ReadFromFile(Streamflow.csv, , , Minimum)

will read in daily streamflow data from Streamflow.csv and derive monthly values by finding the minimum value for each month.

  ReadFromFile(Streamflow.csv, , , Maximum)

will read in daily streamflow data from Streamflow.csv and derive monthly values by finding the maximum value for each month.

Disaggregating Monthly (or other timestep) Data to Daily

  ReadFromFile(Climate.txt, "Daily average temperature[C]", 0, Interpolate)

will read in monthly air temperature data from a data column named "Daily average temperature[C]" of file Climate.txt, not shifting the years at all (offset = 0), and deriving daily values by interpolating the monthly values

  ReadFromFile(Climate.txt, 2, 0, Divide with Gaps, 5)

will read in monthly precipitation data from the second data column of file Climate.txt, not shifting the years at all (offset = 0), and deriving daily values by splitting the monthly precipitation data into storms every 5 days

  ReadFromFile(Climate.txt, "Monthly Precip[mm]", 0, Divide)

will read in monthly precipitation data from a data column named "Monthly Precip[mm]" of file Climate.txt, not shifting the years at all (offset = 0), and deriving daily values by splitting the monthly precipitation data evenly across every day in that month (e.g., if total January rainfall was 31 mm, each day would have 1 mm)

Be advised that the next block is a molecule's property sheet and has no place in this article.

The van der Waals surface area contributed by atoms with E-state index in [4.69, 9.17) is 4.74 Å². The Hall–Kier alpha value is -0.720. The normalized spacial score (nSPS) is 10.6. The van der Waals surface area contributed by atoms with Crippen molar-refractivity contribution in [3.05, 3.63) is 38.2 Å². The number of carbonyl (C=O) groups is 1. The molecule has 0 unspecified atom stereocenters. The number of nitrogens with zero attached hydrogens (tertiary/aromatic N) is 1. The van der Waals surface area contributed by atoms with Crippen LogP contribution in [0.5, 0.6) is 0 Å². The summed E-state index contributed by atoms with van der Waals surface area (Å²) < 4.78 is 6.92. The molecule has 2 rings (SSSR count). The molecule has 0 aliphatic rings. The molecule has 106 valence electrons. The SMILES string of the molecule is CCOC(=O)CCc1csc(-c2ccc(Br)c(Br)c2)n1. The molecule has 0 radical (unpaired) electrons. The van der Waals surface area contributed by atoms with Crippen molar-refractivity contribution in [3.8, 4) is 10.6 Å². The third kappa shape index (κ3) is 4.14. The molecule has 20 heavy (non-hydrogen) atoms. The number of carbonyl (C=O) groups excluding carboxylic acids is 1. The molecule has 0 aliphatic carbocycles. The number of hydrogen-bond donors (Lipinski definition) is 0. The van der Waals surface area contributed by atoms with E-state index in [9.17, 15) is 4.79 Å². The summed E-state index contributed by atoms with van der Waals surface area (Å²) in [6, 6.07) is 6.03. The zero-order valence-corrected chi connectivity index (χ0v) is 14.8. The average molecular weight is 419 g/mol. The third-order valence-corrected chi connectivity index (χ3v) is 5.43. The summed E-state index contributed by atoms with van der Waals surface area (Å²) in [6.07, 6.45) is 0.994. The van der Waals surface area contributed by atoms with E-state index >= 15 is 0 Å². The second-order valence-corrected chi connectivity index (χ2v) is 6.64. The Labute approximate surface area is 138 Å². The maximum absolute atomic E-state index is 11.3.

ReadFromFile(Climate.txt, "Wind Speed[m/s]", 0, Repeat)

will read in monthly mean wind speed data from a data column named "Wind Speed[m/s]" of file Climate.txt, not shifting the years at all (offset = 0), and deriving daily values by repeating the monthly value for every day in that month

Handling Missing Data

  ReadFromFile(Climate.txt, 1, 0, , , Interpolate)

will fill in any gaps in the data by a linear interpolation of the previous and next values.

  ReadFromFile(Climate.txt, 1, 0, , , Repeat)

will fill in any gaps in the data by repeating the previous value.

  ReadFromFile(Climate.txt, 1, 0, , , Replace, 2)

will fill in any gaps in the data with a 2.  (If the number is omitted, the default will be 0.)